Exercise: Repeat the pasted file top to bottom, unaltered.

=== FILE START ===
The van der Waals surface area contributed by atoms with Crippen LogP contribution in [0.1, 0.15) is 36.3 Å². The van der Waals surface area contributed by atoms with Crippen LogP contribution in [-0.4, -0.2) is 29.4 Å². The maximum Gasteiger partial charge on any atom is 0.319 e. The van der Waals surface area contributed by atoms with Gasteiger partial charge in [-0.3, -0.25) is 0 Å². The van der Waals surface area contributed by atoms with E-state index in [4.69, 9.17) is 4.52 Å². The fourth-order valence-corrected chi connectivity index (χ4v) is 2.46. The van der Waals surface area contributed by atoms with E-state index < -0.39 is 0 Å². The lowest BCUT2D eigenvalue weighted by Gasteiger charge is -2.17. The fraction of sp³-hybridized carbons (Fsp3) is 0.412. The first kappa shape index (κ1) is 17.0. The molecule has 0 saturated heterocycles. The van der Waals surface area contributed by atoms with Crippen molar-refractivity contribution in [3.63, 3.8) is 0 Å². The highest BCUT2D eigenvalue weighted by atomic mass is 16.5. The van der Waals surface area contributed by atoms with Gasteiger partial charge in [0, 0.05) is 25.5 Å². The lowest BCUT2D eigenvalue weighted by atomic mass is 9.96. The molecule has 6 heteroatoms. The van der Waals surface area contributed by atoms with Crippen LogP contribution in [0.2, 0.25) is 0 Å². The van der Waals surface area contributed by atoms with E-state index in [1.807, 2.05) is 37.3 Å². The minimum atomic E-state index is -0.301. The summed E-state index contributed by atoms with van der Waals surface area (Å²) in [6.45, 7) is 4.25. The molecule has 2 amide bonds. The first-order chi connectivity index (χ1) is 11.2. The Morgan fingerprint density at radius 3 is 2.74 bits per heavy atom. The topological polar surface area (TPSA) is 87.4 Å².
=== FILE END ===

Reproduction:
The van der Waals surface area contributed by atoms with Crippen LogP contribution in [0.1, 0.15) is 36.3 Å². The van der Waals surface area contributed by atoms with Crippen LogP contribution in [-0.4, -0.2) is 29.4 Å². The maximum Gasteiger partial charge on any atom is 0.319 e. The van der Waals surface area contributed by atoms with Gasteiger partial charge in [-0.3, -0.25) is 0 Å². The van der Waals surface area contributed by atoms with E-state index in [4.69, 9.17) is 4.52 Å². The fourth-order valence-corrected chi connectivity index (χ4v) is 2.46. The van der Waals surface area contributed by atoms with E-state index < -0.39 is 0 Å². The lowest BCUT2D eigenvalue weighted by Gasteiger charge is -2.17. The fraction of sp³-hybridized carbons (Fsp3) is 0.412. The first kappa shape index (κ1) is 17.0. The molecule has 0 saturated heterocycles. The van der Waals surface area contributed by atoms with Crippen molar-refractivity contribution in [3.63, 3.8) is 0 Å². The highest BCUT2D eigenvalue weighted by atomic mass is 16.5. The van der Waals surface area contributed by atoms with Gasteiger partial charge in [0, 0.05) is 25.5 Å². The lowest BCUT2D eigenvalue weighted by atomic mass is 9.96. The molecule has 6 heteroatoms. The van der Waals surface area contributed by atoms with Crippen LogP contribution in [0.2, 0.25) is 0 Å². The van der Waals surface area contributed by atoms with E-state index in [1.807, 2.05) is 37.3 Å². The minimum atomic E-state index is -0.301. The summed E-state index contributed by atoms with van der Waals surface area (Å²) in [6.45, 7) is 4.25. The molecule has 2 amide bonds. The first-order chi connectivity index (χ1) is 11.2. The Morgan fingerprint density at radius 3 is 2.74 bits per heavy atom. The topological polar surface area (TPSA) is 87.4 Å².